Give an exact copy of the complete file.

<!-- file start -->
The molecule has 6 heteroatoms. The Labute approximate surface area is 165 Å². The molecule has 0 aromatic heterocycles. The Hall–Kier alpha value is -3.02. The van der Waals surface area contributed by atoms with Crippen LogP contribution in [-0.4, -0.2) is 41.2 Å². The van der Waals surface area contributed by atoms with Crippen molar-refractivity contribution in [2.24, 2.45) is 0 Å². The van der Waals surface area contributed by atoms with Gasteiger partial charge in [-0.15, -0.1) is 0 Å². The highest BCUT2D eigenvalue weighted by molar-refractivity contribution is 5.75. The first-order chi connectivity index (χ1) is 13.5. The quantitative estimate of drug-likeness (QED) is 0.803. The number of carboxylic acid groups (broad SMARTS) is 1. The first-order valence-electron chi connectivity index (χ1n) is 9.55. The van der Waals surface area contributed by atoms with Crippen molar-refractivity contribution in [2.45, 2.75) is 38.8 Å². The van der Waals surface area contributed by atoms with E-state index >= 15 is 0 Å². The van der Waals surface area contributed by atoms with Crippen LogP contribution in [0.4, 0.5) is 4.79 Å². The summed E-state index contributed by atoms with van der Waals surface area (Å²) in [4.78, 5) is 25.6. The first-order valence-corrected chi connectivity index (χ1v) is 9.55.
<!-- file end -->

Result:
The molecule has 6 heteroatoms. The Labute approximate surface area is 165 Å². The molecule has 0 aromatic heterocycles. The Hall–Kier alpha value is -3.02. The van der Waals surface area contributed by atoms with Crippen LogP contribution in [-0.4, -0.2) is 41.2 Å². The van der Waals surface area contributed by atoms with Crippen molar-refractivity contribution in [2.24, 2.45) is 0 Å². The van der Waals surface area contributed by atoms with Gasteiger partial charge in [-0.15, -0.1) is 0 Å². The highest BCUT2D eigenvalue weighted by molar-refractivity contribution is 5.75. The first-order chi connectivity index (χ1) is 13.5. The quantitative estimate of drug-likeness (QED) is 0.803. The number of carboxylic acid groups (broad SMARTS) is 1. The first-order valence-electron chi connectivity index (χ1n) is 9.55. The van der Waals surface area contributed by atoms with Crippen molar-refractivity contribution in [2.45, 2.75) is 38.8 Å². The van der Waals surface area contributed by atoms with E-state index >= 15 is 0 Å². The van der Waals surface area contributed by atoms with Crippen LogP contribution in [0.4, 0.5) is 4.79 Å². The summed E-state index contributed by atoms with van der Waals surface area (Å²) in [4.78, 5) is 25.6. The first-order valence-corrected chi connectivity index (χ1v) is 9.55.